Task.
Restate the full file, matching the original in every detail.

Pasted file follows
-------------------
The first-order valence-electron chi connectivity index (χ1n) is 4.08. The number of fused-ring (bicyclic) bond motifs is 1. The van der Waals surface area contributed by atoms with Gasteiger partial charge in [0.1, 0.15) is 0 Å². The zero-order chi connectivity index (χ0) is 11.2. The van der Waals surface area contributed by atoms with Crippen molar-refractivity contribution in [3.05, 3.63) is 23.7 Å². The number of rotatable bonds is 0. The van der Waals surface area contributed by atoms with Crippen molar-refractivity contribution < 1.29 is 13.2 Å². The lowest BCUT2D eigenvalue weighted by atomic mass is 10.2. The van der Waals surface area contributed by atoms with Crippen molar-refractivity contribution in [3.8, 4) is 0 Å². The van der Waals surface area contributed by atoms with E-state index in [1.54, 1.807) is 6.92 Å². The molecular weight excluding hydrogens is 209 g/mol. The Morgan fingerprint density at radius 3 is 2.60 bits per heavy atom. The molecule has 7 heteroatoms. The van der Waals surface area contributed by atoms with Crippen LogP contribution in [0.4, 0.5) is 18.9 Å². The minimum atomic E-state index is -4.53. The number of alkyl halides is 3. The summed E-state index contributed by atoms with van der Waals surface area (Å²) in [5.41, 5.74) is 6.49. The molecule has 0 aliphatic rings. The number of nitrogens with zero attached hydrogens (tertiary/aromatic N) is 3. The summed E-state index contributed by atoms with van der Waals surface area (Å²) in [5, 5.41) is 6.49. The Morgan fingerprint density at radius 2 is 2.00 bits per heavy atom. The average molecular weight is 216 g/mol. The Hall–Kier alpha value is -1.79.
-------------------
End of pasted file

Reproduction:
The first-order valence-electron chi connectivity index (χ1n) is 4.08. The number of fused-ring (bicyclic) bond motifs is 1. The van der Waals surface area contributed by atoms with Gasteiger partial charge in [0.1, 0.15) is 0 Å². The zero-order chi connectivity index (χ0) is 11.2. The van der Waals surface area contributed by atoms with Crippen molar-refractivity contribution in [3.05, 3.63) is 23.7 Å². The number of rotatable bonds is 0. The van der Waals surface area contributed by atoms with Crippen molar-refractivity contribution < 1.29 is 13.2 Å². The lowest BCUT2D eigenvalue weighted by atomic mass is 10.2. The van der Waals surface area contributed by atoms with Crippen molar-refractivity contribution in [3.8, 4) is 0 Å². The van der Waals surface area contributed by atoms with E-state index in [1.54, 1.807) is 6.92 Å². The molecular weight excluding hydrogens is 209 g/mol. The Morgan fingerprint density at radius 3 is 2.60 bits per heavy atom. The molecule has 7 heteroatoms. The van der Waals surface area contributed by atoms with Crippen LogP contribution in [0.4, 0.5) is 18.9 Å². The minimum atomic E-state index is -4.53. The number of alkyl halides is 3. The summed E-state index contributed by atoms with van der Waals surface area (Å²) in [5.41, 5.74) is 6.49. The molecule has 0 aliphatic rings. The number of nitrogens with zero attached hydrogens (tertiary/aromatic N) is 3. The summed E-state index contributed by atoms with van der Waals surface area (Å²) in [5, 5.41) is 6.49. The Morgan fingerprint density at radius 2 is 2.00 bits per heavy atom. The average molecular weight is 216 g/mol. The Hall–Kier alpha value is -1.79.